Pharma Focus Asia

Bio-Inspired Nanomedicine An Emerging Trend For Drug Targeting Into Cancer Cells

Md. Habban Akhter, Assistant Professor, Faculty of Pharmacy; DIT University Dehradun, India

Md. Shivli Nomani, Principal Bihar College of Pharmacy, India

The efforts had been made for cancer treatment since decades back still continuing led to the development of a raised horizon for exploring advance techniques for potential drug targeting into cancer tissues. Most of the chemotherapeutic agents used in the cancer therapy lack the specific recognition to the target site besides impairment of normal cells. Indeed, there is a requirement of steering the compound to the required area for site specific delivery employing nanocarriers. The investigation based on the natural particulates and biomaterials has inspired the researcher to develop bio-inspired therapeutic system that directly mimic the natural components the biological system. This mode of therapeutic system serves as versatile and innovative delivery system in cancer diagnosis and therapy. The current review concisely discussed the present innovation and advances in the cancer therapy using bio-inspired nanomedicine and their clinical future prospects.


The mortality rate increases day-to-day due to most vulnerable disease cancer universally and current therapeutic mitigation bears high levels of diversity and complexity in therapeutic regime. The systemic application of chemotherapeutic agents often accompanied with serious side and adverse effects along with normal cell toxicity. The chemotherapy is often associated with poor selectivity; lack of uniform biodistribution, inefficient access of drug to tumor site along with multidrug resistance. Despite this chemotherapy in cancer patient assorted with severe side effect, variation in drug plasma profile, dose dumping, and patient incompliance. Due to considerable interest and growing scope of nanotechnology, a tremendous breakthrough has come in search of cancer disease, their origin and development, led to the better treatment and diagnosis [1, 2].

Further, development of advanced drug delivery based on nanotechnology had great impact on the improving cancer therapy. The chemotherapeutic delivery using nanocarrier ameliorates the pharmacological features of conventional anti-cancer agents. The receptor based novel drug delivery is the new concept of chemotherapeutic targeting for potential access of therapeutics to tumor site using functionalised nanocarrier. These carriers efficiently discharge nanodrug to the target site in a controlled way. The nano-scale delivery using carrier system could reach to no accessible cell structures thus leads to the localised disposition of drug resulting higher therapeutic concentration in the cells and minimise the drug adverse effect [3-6].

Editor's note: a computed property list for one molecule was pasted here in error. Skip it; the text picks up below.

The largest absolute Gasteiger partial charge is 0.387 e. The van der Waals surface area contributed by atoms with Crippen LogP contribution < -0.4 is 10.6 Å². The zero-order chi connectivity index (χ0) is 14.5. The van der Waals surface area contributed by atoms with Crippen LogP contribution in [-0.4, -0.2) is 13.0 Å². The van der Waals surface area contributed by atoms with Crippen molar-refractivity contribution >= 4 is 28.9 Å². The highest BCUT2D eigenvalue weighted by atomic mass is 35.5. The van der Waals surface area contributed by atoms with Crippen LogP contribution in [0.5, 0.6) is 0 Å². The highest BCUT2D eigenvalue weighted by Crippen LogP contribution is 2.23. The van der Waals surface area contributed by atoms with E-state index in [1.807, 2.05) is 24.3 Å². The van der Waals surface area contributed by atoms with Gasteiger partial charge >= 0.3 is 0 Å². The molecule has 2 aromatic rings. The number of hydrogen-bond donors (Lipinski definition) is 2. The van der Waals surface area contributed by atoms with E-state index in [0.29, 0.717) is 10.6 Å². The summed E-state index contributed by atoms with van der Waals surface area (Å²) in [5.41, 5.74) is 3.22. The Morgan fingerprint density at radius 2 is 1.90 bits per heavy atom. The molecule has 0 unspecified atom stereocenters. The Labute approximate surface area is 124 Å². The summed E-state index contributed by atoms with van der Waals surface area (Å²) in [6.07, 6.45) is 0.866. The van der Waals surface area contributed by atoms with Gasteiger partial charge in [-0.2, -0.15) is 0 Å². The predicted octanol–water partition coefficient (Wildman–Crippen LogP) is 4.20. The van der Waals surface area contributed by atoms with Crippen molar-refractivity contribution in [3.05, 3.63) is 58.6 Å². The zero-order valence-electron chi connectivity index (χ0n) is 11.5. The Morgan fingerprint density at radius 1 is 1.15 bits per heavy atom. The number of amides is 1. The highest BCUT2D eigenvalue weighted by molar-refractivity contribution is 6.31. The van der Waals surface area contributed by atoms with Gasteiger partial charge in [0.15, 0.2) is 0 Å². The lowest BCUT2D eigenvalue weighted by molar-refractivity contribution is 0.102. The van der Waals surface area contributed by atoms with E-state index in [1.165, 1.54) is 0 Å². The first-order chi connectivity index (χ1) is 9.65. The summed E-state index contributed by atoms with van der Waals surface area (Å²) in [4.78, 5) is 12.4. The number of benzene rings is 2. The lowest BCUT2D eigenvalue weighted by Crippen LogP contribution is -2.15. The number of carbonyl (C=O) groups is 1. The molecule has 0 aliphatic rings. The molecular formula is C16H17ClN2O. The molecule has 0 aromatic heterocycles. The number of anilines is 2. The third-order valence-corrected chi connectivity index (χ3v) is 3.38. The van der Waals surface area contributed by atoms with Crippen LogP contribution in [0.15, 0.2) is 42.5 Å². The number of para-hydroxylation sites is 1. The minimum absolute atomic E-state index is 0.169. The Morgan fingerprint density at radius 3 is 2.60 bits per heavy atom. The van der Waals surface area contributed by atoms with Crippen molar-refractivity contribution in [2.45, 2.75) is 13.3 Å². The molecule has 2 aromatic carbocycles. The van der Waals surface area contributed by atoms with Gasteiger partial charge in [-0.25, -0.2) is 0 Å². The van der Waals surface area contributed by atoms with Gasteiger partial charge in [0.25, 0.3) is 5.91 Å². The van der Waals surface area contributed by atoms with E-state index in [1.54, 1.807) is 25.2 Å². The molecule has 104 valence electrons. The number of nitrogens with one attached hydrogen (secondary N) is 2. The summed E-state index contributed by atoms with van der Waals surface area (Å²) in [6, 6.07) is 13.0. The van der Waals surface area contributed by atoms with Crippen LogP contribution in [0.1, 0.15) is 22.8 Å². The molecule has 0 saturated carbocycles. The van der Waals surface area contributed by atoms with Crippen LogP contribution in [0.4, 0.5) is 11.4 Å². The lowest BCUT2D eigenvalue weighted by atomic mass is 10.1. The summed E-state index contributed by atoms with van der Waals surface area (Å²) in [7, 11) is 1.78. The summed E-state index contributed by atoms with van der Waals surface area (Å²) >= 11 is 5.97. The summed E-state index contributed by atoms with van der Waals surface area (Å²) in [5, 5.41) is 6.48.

The bio-inspired drug delivery system based on nanocarrier has a point of attraction that brought drastic change in the therapeutic approach in cancer treatment and diagnosis. The bio-inspired particle, novel particle based therapeutic replica has bio-similar features with biological systems. These particles interact with cellular elements by imitating the to and fro movements of cells within the body and thereby potentiates pharmacological action of therapeutics.

These particles designed in such a way that mimic the cellular integrity of biological system, such as cell surface, membrane fluidity, three dimensional structure of protein as well as the chemical composition of the particles. Bio-inspired therapeutic system offered better platform for drug delivery with respect to specific selectivity, drug targeting and potentiates their clinical utility compared to conventional drug delivery. Moreover, these nanocarriers are biodegradable, biocompatible and capable of discharging multiple payloads for site specific delivery [7-10].    

Bio-inspired nanocarriers have demonstrated a better ability than conventional therapeutics to carry drugs towards specific tissues, increasing their potentials in clinical applications. Overall, biologically derived nanocarriers are intrinsically biodegradable and are capable of targeting diverse drug payloads for delivery at specific sites [11].  

1. Bio-inspired therapeutic approach in cancer therapy

1.1. Microbes-inspired therapeutic delivery:

The concept of use bacteria as anticancer therapy was observed ten decades ago by W. Colley in United States post notification of in a patient suffering from neck cancer got recovered being infected with erysipelas. Bacterial cell could able to penetrate deeper into the tumor tissue in hypoxic and necrotic region. It also provided important information regarding the cancer states, therapeutic efficacy by external detection [12, 13].

In this drug delivery, bacteria are genetically engineered with a drug release switch that has controlled over simultaneous growth of bacteria and medicament release. For this purpose a contemporised lysis circuit was developed and evaluated. Moreover, feasibility of this circuit tested in a tumor microenvironment for determining their efficacy using the combination of SLC-3 bacteria with 5-fluorouracil.